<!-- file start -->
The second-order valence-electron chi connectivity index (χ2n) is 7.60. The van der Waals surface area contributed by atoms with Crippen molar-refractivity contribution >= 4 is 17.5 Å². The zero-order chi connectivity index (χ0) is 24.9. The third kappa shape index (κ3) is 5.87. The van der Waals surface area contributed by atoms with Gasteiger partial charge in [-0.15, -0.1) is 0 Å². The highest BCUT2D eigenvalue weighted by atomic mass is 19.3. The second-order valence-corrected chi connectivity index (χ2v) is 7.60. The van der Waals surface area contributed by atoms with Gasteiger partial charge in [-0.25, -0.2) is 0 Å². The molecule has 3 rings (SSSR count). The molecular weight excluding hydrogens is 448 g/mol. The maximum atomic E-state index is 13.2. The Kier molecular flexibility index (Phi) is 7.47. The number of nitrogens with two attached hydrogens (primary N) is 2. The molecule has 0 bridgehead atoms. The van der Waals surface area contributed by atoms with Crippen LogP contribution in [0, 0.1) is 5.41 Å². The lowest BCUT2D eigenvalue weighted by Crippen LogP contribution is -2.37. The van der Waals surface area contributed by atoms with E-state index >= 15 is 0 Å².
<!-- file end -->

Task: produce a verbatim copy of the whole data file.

The second-order valence-electron chi connectivity index (χ2n) is 7.60. The van der Waals surface area contributed by atoms with Crippen molar-refractivity contribution >= 4 is 17.5 Å². The zero-order chi connectivity index (χ0) is 24.9. The third kappa shape index (κ3) is 5.87. The van der Waals surface area contributed by atoms with Gasteiger partial charge in [-0.15, -0.1) is 0 Å². The highest BCUT2D eigenvalue weighted by atomic mass is 19.3. The second-order valence-corrected chi connectivity index (χ2v) is 7.60. The van der Waals surface area contributed by atoms with Gasteiger partial charge in [-0.25, -0.2) is 0 Å². The molecule has 3 rings (SSSR count). The molecular weight excluding hydrogens is 448 g/mol. The maximum atomic E-state index is 13.2. The Kier molecular flexibility index (Phi) is 7.47. The number of nitrogens with two attached hydrogens (primary N) is 2. The molecule has 0 bridgehead atoms. The van der Waals surface area contributed by atoms with Crippen LogP contribution in [0, 0.1) is 5.41 Å². The lowest BCUT2D eigenvalue weighted by Crippen LogP contribution is -2.37. The van der Waals surface area contributed by atoms with E-state index >= 15 is 0 Å².